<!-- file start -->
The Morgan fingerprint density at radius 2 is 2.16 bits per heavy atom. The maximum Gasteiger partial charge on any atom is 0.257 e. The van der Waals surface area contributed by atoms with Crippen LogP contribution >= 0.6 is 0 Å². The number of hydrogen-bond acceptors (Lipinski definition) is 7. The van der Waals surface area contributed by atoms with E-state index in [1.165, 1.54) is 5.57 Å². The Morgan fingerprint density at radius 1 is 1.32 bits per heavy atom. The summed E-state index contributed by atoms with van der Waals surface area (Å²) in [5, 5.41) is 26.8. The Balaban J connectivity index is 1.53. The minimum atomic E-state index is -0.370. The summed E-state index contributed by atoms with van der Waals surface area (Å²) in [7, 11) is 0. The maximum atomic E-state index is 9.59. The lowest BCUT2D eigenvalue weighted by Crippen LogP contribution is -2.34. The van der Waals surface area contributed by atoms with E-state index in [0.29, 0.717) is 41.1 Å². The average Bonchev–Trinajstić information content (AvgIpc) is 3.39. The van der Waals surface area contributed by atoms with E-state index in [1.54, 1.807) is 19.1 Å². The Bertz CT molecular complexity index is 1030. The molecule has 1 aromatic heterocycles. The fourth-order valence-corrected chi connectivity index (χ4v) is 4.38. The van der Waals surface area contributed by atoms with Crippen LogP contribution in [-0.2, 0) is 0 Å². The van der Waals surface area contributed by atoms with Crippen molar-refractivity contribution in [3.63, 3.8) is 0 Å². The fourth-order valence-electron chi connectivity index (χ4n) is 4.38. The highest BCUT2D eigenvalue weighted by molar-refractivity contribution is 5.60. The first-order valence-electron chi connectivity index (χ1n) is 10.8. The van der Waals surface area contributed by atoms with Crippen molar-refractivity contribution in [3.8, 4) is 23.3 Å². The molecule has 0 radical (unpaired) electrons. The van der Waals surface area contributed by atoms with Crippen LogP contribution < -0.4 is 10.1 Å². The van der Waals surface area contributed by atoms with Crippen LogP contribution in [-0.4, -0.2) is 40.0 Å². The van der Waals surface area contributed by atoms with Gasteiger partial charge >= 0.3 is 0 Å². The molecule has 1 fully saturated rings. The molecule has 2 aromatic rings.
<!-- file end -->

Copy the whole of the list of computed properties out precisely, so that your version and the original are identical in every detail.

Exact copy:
The Morgan fingerprint density at radius 2 is 2.16 bits per heavy atom. The maximum Gasteiger partial charge on any atom is 0.257 e. The van der Waals surface area contributed by atoms with Crippen LogP contribution >= 0.6 is 0 Å². The number of hydrogen-bond acceptors (Lipinski definition) is 7. The van der Waals surface area contributed by atoms with E-state index in [1.165, 1.54) is 5.57 Å². The Morgan fingerprint density at radius 1 is 1.32 bits per heavy atom. The summed E-state index contributed by atoms with van der Waals surface area (Å²) in [5, 5.41) is 26.8. The Balaban J connectivity index is 1.53. The minimum atomic E-state index is -0.370. The summed E-state index contributed by atoms with van der Waals surface area (Å²) in [7, 11) is 0. The maximum atomic E-state index is 9.59. The lowest BCUT2D eigenvalue weighted by Crippen LogP contribution is -2.34. The van der Waals surface area contributed by atoms with E-state index in [0.29, 0.717) is 41.1 Å². The average Bonchev–Trinajstić information content (AvgIpc) is 3.39. The van der Waals surface area contributed by atoms with E-state index in [1.54, 1.807) is 19.1 Å². The Bertz CT molecular complexity index is 1030. The molecule has 1 aromatic heterocycles. The fourth-order valence-corrected chi connectivity index (χ4v) is 4.38. The van der Waals surface area contributed by atoms with Crippen LogP contribution in [-0.2, 0) is 0 Å². The van der Waals surface area contributed by atoms with Crippen molar-refractivity contribution in [3.63, 3.8) is 0 Å². The fourth-order valence-electron chi connectivity index (χ4n) is 4.38. The highest BCUT2D eigenvalue weighted by molar-refractivity contribution is 5.60. The first-order valence-electron chi connectivity index (χ1n) is 10.8. The van der Waals surface area contributed by atoms with Crippen molar-refractivity contribution in [3.8, 4) is 23.3 Å². The molecule has 0 radical (unpaired) electrons. The van der Waals surface area contributed by atoms with Crippen LogP contribution < -0.4 is 10.1 Å². The van der Waals surface area contributed by atoms with Crippen LogP contribution in [-0.4, -0.2) is 40.0 Å². The van der Waals surface area contributed by atoms with Gasteiger partial charge >= 0.3 is 0 Å². The molecule has 1 fully saturated rings. The molecule has 2 aromatic rings.